by Aja Brooks
I love the smell of gasoline. Diesel too.
The good shit, not the mystery kind that’s ten
cents cheaper than everywhere else and home to
rows upon rows of old candy and buckets of
ninety-nine cent lip gloss. I like my truck stops
modern. I refuse to work anywhere that sells
cheap gas.

My truck stop is the size of a small school, with a
parking lot big enough to accommodate the
charter buses full of students and tourists whose
interest in New Jersey doesn’t go further than a
place to piss and decide between KFC or Taco
Bell to take for the remainder of their trip to New
York City.

When they pass by, I like to think that my deep
breaths send the wind from their conversations
in my direction, so that I may be treated with the
sweet sound of a Southern accent to accompany
the euphoric whiff of premium gasoline. Much to
my dismay, this particular group contains no
Southerners, but is not lacking in women
sporting neon Crocs and the kind of men who
find “rock on” to be an acceptable thing to say.

Though the sight of the bald men with their
barbed wire tattoos and ankle socks is enough to
make me wish for blindness, I’m thankful they
aren’t my customers. Well, at least not today.

Clay, my current customer, is waving at me from
the ATM, mouthing the words,
Do you need
anything from the store?
My answer is No, as it
will forever be until hard liquor or unleaded,
scented scratch-and-sniffs are sold inside. I’m
much more excited about Clay allowing me to fill
up his semi-truck while he thumbs through cheap
iron-on souvenir shirts and custom name

I’m pretty sure at this point in my life I’ve
committed every sin sans the violent ones, and I
cannot think of a single one worthy of receiving a
plastic keychain bearing my name in all caps.
The beep signaling a full take interrupts this day-
mare right as a group of tourists passes me, each
armed with either fried chicken or shitty burritos
commingling with the sweet smell of diesel, thus
fucking up one of my favorite parts of this job.

Shortly after, Clay returns with a plastic bag that
bright red letters. I hear the tell-tale sound of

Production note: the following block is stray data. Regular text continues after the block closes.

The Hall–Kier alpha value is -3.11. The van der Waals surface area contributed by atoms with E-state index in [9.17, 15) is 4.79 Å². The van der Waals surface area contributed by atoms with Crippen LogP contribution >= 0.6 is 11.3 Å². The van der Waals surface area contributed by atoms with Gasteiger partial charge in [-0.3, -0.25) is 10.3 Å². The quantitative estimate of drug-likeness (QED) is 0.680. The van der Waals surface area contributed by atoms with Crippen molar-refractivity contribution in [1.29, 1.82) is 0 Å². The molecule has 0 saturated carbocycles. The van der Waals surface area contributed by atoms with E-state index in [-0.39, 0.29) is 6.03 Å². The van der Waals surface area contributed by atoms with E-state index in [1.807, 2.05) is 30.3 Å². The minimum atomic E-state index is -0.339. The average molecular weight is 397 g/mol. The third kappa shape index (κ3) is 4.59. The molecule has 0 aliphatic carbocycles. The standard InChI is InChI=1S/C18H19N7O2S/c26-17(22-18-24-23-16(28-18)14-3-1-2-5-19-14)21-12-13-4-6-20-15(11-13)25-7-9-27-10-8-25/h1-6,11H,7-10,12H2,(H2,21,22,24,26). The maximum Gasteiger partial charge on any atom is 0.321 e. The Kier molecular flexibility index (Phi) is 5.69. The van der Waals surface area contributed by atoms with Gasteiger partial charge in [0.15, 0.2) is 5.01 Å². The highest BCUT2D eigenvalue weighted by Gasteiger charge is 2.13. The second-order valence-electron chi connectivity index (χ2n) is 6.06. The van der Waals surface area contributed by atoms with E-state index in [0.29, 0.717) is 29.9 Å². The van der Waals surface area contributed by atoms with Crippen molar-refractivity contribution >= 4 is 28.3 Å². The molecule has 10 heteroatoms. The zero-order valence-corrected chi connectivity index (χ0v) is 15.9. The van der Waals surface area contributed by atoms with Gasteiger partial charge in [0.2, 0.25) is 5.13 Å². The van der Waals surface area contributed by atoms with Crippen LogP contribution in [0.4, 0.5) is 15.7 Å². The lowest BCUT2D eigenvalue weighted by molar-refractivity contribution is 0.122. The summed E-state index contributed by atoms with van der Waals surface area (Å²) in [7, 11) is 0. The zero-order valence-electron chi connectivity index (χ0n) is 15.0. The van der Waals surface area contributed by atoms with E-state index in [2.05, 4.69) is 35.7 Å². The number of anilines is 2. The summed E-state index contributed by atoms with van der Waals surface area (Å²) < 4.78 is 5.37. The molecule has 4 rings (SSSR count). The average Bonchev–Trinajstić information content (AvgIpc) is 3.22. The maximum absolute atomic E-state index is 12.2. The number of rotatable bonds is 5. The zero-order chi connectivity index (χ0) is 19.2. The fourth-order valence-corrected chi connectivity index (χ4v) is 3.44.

plastic and metal falling toward the bottom of the
bag, and I lose a little faith in humanity.

“I found a keychain that has Brittani with an ‘I’.
My wife’s going to love it.”

What a sadistic bastard.

The inside of Clay’s semi smells like black ice car
freshener, another statement about the state of
our society, given black ice is both odorless and
not exactly something one would want to
experience while in a car. But I digress. At least
it smells decent and isn’t strong enough to
compete with the smell of over thirty vehicles
being refueled.

YOU) bag on the dashboard between us, and a
thin barbed wire tattoo peeks out from beneath
his Georgia Tech T-shirt. I realize this is the first
time I’ve seriously contemplated suicide since my
mother made me sit through an entire Daughtry

“Well sweetie, I took out three hundred because
I didn’t know if you charge for anal.”

I smile my first genuine smile in weeks. I’d
sooner be sore in the ass for ten years than look
at that tattoo for ten more minutes.

I take the money, not bothering to count the
twenty dollar bills, given my theory that any man
married to a woman who would truly love a
personalized keychain from an Exxon doesn’t
possess the mental capacity to short me, or
further realize that he has overpaid.

I glance up to see Clay smiling at me. “Wow. I
didn’t think you’d agree so quickly. I usually
have to talk women into it.”

I doubt this man has ever talked anyone into
anything aside from questioning where his
parents went wrong, but I hide this doubt with a
smile and proceed to undress.

“I’m going to assume you have a condom.”

“Of course I do, little lady.” Admittedly, I’m a
little disappointed that the condom he pulls out
doesn’t have CLAY stamped across it.

“Well . . .” I bend over. “Rock on.”

Aja Brooks is a 21-year-old breakfast cereal enthusiast who is completing
her bachelor's in creative writing and advertising at Texas State University-
San Marcos. She is an English tutor who spends her spare time
researching the evolution of LGBT portrayal in the media, evading the
monotony of day jobs, and waiting for the era of reality television to end.
Short Story